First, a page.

Financial advisers see the potential for several strategic uses of the FHSA for both young and older first-time buyers.
Less than a month after the federal budget announced a tax-free savings account for first-time home buyers, financial advisers are finding a slew of potential uses for the new savings tool.
Critics have been quick to note that the proposed tax-free first home savings account (FHSA) will likely mostly benefit high-income Canadians, who will have yet another way to reduce or avoid taxes on savings and investments. But advisers say the FHSA would also be a versatile tool for the group it is primarily intended to help: young first-time home buyers. And it could be useful for some seniors with modest incomes.
As outlined in the budget, the FHSA would allow Canadians to save up to $40,000 – with an annual contribution limit of $8,000 – for a first home purchase. The new account would combine the two main tax perks of the registered retirement savings plan (RRSP) and the tax-free savings account (TFSA). As with an RRSP, deposits into the account would be tax deductible. At the same time, as with a TFSA, eligible withdrawals would be tax-free. Any investment growth within the account would also be tax-free.
Below are some examples of how home buyers at different stages of life and income levels could take advantage of the FHSA. (The government has yet to introduce detailed rules about the account and might still change its mind about significant features. The scenarios here are based on the broad-strokes description contained in the budget.)
Scenario: Young adults planning to buy a house and start a family
Aaron Hector, a certified financial planner at Calgary-based Doherty & Bryant Financial Strategists, noted that young home buyers could strategically use an RRSP and the FHSA to boost tax deductions while saving for a down payment.
With an RRSP and the new FHSA, the size of the tax deduction on a contribution depends on your tax bracket. Usually, the higher your income and your tax bracket, the larger the tax break you’ll receive on your contribution. But with the FHSA, this feature poses a dilemma for young Canadians who haven’t reached their peak earning years yet and are in lower tax brackets yielding smaller tax deductions.
With an RRSP, if you’re a young saver who expects their income to grow in future years you can get around this issue by deferring your tax deductions. Instead of claiming the tax deduction for the year you put money in, you can wait until a future year in which you’re in a higher tax bracket and the deduction is worth more. It is unclear, however, whether Canadians will be able to defer deductions on their FHSA contributions as well.
Early-career adults hoping to start a family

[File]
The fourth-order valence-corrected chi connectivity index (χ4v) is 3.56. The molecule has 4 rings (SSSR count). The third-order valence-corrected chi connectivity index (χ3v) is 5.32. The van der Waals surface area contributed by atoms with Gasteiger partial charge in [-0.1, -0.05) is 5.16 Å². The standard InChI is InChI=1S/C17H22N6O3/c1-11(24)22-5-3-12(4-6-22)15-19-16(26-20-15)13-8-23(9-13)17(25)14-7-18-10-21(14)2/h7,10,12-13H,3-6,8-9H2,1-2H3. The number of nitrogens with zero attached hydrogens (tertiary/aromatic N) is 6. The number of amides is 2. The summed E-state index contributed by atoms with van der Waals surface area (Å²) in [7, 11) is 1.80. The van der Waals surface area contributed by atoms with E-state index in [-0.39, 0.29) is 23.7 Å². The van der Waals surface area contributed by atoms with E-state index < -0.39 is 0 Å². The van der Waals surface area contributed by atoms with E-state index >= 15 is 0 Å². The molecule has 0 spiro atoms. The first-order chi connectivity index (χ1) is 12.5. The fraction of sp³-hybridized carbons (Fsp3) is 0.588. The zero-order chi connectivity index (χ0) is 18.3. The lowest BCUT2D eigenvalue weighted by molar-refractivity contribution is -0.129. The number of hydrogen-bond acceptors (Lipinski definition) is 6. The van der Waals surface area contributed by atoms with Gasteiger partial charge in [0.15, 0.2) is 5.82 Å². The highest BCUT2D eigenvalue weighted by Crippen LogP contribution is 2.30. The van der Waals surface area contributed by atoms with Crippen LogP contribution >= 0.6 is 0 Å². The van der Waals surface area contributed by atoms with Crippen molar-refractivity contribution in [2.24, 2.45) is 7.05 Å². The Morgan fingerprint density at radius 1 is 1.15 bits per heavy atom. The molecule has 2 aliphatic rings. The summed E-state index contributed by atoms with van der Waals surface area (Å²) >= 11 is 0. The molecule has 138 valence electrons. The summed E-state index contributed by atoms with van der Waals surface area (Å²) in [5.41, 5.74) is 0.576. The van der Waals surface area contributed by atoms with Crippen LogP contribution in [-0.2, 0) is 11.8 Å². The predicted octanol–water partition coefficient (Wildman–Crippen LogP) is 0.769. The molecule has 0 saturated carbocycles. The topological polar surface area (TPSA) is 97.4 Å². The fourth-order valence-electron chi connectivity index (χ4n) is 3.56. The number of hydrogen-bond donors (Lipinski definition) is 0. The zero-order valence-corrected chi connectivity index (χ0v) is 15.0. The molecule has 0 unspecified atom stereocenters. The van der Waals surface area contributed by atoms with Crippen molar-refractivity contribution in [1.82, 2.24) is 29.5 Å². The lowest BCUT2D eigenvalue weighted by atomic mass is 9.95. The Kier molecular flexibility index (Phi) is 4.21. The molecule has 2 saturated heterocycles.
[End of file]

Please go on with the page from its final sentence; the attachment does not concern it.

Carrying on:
Save in an RRSP while deferring deductions until income rises and/or kids are born. Then transfer funds to FHSA for home purchase.
Assuming FHSA deductions can’t be postponed, early-career home buyers could start saving for a down payment inside an RRSP and wait to claim their tax break until pay raises bump them into a higher tax bracket, Mr. Hector said. Those planning to start a family might be even better off starting to claim their deductions after a child is born, which would result in a sizeable boost to their Canada child benefit (CCB), Mr. Hector noted.
Once prospective home buyers have maximized the deductions, they could then transfer the funds to an FHSA on a tax-free basis and eventually withdraw the funds – also tax-free – from that account as a down payment for a house, Mr. Hector added.
Moving funds from an RRSP to an FHSA will be tax-free, subject to the $40,000 lifetime and $8,000 annual contribution limits, although the transfer would result in a loss of the corresponding RRSP contribution room, according to the federal budget.
Mr. Hector acknowledged that giving up as much as $40,000 of RRSP contribution room would be a downside of the strategy he described. However, the potential upside from larger deductions is significant, he argued.
Imagine, for example, a young Alberta couple – let’s call them Joe and Jane – with a household annual income of $45,000, Mr. Hector said. Next year, they’re expecting a child as well as a raise that will bump their income to $60,000, lifting them from a marginal tax rate of 25 per cent to 30.5 per cent.
Claiming an RRSP deduction next year would result in a tax break of 30.5 per cent, rather than just 25 per cent. But a larger deduction, which reduces the couple’s taxable income, would also boost the size of their child benefit payments. Specifically, every dollar of deduction would increase the CCB by 7 per cent, Mr. Hector said.
In other words, a tax break of 25 per cent on contributions this year could turn into a tax break worth 37.5 per cent next year for Joe and Jane (30.5 per cent from the higher marginal tax rate plus 7 per cent from the CCB boost). That’s a difference of 12.5 percentage points.
“On an annual FHSA contribution of $8,000 that 12.5 per cent is worth an extra $1,000 in your pocket, which is significant,” Mr. Hector noted.
Still, without the ability to defer deductions directly in the FHSA, young home buyers would have to weigh the advantage of a near-term enhanced tax deduction against the downside of a reduced contribution room inside the RRSP, he added.
Another risk of saving in an RRSP only to transfer the funds to an FHSA is that property prices could rise significantly in the meantime, noted Zainab Williams, founder of Elleverity Wealth Management in Milton, Ont. Because of the $8,000 annual limit on FHSA contributions, moving the maximum $40,000 over to the FHSA would take five years, a period during which home affordability could erode considerably in hot housing markets, Ms. Williams noted.
In general, home buyers who have already set aside significant savings for a down payment in an RRSP, TFSA or another savings account might be better off staying the course rather than engaging in a lengthy transfer to the FHSA, which isn’t expected to become available until 2023, she said.
Scenario: A young high-earner hoping to maximize long-term investments in tax-sheltered accounts